43% of all attacks are aimed at small business. Only 14% are prepared. That's according to a censure. More than half of all small businesses suffered a breach just last year, so put that in perspective; there are 28 million small businesses in America. So, roughly 14 million small businesses in America had a cyberattack last year of some sort.
So, I would love to tell you that the government has all figured out but they don't. They're working hard, but what that always looks like, as many of you all know, is when you have a hodgepodge of laws. And we all know what's going on in California right now in New York — they're creating data metrics that are looking at the non-uniform laws out there. If you look at California — so stringent in the disclosure that it's almost impossible to do business. That's the standards being promulgated across the country. So, in Congress, we're working on that. We had actually had a big hearing on this about three weeks ago in Baltimore about how we could do better at creating a national standard so that we could all work under that one standard.
If you look at what's happening in Europe, with the GDPR, the same thing there, it's becoming so stringent, it's almost impossible to do business in the EU. So, we have a real accelerated threat that everybody's trying to get around. Congress is working hard on that, which is what we want them to do on the various committees, especially on Energy and Commerce and Small Business to make sure that our businesses are protected with a single standard. And we want to make sure that, again, that it's a rule and regulations and laws that we can actually conform to, that don't make it so impossible, as I mentioned in my opening statement, the Federal government gets so involved, that there's no way unless you're a big company, that you can startup. So, it's always that fine balance of protecting the 330 million pieces of people's data in America, but also making it so that we can start up and create new businesses.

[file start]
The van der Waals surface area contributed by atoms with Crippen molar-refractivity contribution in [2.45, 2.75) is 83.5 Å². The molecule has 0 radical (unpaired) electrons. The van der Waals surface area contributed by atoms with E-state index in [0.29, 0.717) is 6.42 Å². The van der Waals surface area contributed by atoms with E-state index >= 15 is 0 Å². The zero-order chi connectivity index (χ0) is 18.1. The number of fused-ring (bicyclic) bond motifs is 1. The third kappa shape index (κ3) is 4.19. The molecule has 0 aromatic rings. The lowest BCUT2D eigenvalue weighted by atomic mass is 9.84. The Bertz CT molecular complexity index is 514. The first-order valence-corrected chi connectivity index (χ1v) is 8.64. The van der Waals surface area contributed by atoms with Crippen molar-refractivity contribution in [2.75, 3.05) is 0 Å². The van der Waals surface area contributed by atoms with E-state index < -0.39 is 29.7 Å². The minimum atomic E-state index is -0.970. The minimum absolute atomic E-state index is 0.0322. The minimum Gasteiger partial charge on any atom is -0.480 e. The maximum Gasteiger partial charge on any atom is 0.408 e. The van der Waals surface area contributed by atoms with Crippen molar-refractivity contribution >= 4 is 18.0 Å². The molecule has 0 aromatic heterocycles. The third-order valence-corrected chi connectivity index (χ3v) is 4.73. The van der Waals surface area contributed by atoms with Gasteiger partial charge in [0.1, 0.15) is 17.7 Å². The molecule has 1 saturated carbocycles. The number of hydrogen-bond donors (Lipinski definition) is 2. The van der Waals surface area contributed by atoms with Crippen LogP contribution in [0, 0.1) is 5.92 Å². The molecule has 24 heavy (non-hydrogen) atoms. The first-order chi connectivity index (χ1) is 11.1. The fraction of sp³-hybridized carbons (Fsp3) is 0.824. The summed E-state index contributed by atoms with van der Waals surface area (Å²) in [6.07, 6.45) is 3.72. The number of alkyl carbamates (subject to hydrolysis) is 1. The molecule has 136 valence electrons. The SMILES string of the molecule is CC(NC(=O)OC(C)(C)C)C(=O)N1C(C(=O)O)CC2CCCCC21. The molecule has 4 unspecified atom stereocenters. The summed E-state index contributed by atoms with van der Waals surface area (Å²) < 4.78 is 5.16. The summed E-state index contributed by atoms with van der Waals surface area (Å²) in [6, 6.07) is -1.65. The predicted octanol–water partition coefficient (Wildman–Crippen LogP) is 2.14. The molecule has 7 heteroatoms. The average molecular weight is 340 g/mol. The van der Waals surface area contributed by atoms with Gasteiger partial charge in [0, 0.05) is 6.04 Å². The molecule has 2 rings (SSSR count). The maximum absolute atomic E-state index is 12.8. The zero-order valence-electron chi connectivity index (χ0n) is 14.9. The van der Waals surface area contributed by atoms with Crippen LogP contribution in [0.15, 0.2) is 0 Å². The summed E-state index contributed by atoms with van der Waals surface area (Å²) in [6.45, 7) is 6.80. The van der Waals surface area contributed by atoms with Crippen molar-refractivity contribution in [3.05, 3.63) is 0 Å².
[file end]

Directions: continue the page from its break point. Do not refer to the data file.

So, with that, I'd like to leave it as a big thank you. It's great to see everybody here today in Tulsa, Oklahoma and the folks that flew in from around the country and around the world to be a part of this. We really want to especially thank Dr. Clancy for what the University of Tulsa is done for many years in the world of cyber. Many of you all know and the three years of cyber they compete in, they have tremendous respect in Fort Meade and the national security of our country. We really appreciate what the University of Tulsa has been and how they continue to do that and an integral part of what they're going to be in the future. So, I look forward to seeing what the outcomes are. Thank you all for being here. Thanks for having me. I appreciate it.